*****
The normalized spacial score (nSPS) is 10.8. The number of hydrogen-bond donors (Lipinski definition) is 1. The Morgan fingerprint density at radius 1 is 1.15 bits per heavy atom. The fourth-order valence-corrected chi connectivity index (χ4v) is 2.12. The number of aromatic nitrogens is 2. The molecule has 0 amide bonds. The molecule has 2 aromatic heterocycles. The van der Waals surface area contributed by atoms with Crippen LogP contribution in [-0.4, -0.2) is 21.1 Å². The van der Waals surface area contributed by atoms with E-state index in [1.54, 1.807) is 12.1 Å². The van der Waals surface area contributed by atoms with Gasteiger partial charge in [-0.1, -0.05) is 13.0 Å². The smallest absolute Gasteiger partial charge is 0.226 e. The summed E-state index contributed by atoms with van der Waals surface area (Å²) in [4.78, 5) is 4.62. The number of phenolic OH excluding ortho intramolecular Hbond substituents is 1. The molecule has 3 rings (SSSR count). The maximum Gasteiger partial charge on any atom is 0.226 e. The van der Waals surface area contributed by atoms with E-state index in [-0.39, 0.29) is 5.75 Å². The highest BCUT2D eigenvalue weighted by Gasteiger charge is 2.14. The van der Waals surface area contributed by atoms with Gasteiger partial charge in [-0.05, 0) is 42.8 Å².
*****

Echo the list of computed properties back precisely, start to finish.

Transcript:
The normalized spacial score (nSPS) is 10.8. The number of hydrogen-bond donors (Lipinski definition) is 1. The Morgan fingerprint density at radius 1 is 1.15 bits per heavy atom. The fourth-order valence-corrected chi connectivity index (χ4v) is 2.12. The number of aromatic nitrogens is 2. The molecule has 0 amide bonds. The molecule has 2 aromatic heterocycles. The van der Waals surface area contributed by atoms with Crippen LogP contribution in [-0.4, -0.2) is 21.1 Å². The van der Waals surface area contributed by atoms with E-state index in [1.54, 1.807) is 12.1 Å². The van der Waals surface area contributed by atoms with Gasteiger partial charge in [-0.1, -0.05) is 13.0 Å². The smallest absolute Gasteiger partial charge is 0.226 e. The summed E-state index contributed by atoms with van der Waals surface area (Å²) in [4.78, 5) is 4.62. The number of phenolic OH excluding ortho intramolecular Hbond substituents is 1. The molecule has 3 rings (SSSR count). The maximum Gasteiger partial charge on any atom is 0.226 e. The van der Waals surface area contributed by atoms with E-state index in [-0.39, 0.29) is 5.75 Å². The highest BCUT2D eigenvalue weighted by Gasteiger charge is 2.14. The van der Waals surface area contributed by atoms with Gasteiger partial charge in [-0.05, 0) is 42.8 Å².